Indeed a mixed blessing now looms and precipitate action could trigger disaster. The global system that enabled China's peaceful rise has also resurrected the multi-polar world that faded in 1945. The South China Sea has emerged as a place of increasing friction between those poles.
The game South China Sea offers players a space within which to explore options and alternatives for dealing with complex, multi-party, martime conflict in that region. Games usually begin with rounds of competitive card play keyed to real world economic, political, and diplomatic events which may or may not escalate to military action. Should an armed clash erupt, players use hex-and-counter mechanics to adjudicate combat between opposing air, sea, and land forces. Of course, eager "grognards" could skip the card play in favor of kinetics from the start.
The precise factors affecting play vary form one scenario to the next, and players could make their own! But, in general, card options include things such as: economic sanctions, freedom of navigation operations, the Chinese Coast Guard, high-level visits, etc. with pauses for negotiation among players, played out over turns that simulate 3-7 weeks of time. MIlitary options center on the use of individual ships, missile batteries, squadrons of aircraft, or battalions of troops to deny access or assert dominance over key terrain features on a map scaled at 45 nautical miles per hex inturns that simulate 3-7 hours each.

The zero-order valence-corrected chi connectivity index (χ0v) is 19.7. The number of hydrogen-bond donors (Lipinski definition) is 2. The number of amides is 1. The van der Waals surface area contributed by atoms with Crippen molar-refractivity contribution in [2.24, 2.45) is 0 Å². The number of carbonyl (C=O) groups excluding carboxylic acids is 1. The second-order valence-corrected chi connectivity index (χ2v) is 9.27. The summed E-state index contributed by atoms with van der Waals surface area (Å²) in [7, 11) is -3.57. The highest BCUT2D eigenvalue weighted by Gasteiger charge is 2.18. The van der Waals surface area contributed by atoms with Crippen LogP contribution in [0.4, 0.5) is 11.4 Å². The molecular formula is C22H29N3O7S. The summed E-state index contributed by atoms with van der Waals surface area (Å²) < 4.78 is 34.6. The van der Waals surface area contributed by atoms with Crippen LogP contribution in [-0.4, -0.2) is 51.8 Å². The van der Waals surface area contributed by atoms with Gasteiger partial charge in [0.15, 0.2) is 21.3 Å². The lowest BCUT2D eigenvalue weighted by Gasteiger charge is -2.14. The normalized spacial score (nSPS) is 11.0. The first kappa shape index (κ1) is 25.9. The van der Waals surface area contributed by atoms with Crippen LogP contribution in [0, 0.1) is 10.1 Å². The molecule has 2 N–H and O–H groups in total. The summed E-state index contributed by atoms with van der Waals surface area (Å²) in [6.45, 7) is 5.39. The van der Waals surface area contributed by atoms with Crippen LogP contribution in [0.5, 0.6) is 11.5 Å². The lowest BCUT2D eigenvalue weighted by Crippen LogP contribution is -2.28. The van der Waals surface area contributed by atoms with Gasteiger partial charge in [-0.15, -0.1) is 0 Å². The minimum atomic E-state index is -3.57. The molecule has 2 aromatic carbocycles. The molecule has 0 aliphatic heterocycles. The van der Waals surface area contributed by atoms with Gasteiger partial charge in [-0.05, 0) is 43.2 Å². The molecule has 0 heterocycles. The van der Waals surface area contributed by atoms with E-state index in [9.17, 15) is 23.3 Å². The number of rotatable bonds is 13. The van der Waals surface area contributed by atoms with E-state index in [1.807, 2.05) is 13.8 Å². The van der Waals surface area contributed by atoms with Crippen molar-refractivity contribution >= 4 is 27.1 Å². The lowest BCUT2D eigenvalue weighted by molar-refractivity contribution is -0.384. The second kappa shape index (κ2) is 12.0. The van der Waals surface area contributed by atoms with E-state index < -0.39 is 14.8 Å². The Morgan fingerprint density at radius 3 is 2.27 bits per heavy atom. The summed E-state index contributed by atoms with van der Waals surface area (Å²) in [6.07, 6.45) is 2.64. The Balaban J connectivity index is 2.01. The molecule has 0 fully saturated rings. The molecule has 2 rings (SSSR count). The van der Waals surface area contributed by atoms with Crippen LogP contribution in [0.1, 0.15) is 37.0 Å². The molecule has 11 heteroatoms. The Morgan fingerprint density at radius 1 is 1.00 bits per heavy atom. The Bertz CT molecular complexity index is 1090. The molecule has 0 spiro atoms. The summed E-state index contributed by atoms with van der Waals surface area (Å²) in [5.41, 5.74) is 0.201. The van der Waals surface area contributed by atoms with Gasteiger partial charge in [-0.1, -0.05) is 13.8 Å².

Contents:Two map sheets for a total area about 21" by 41"Three Countersheets totaling 390 3/4" countersDeck of 37 political cardsTwo player aid cardsRule/scenario bookTwo DiceBox and Lid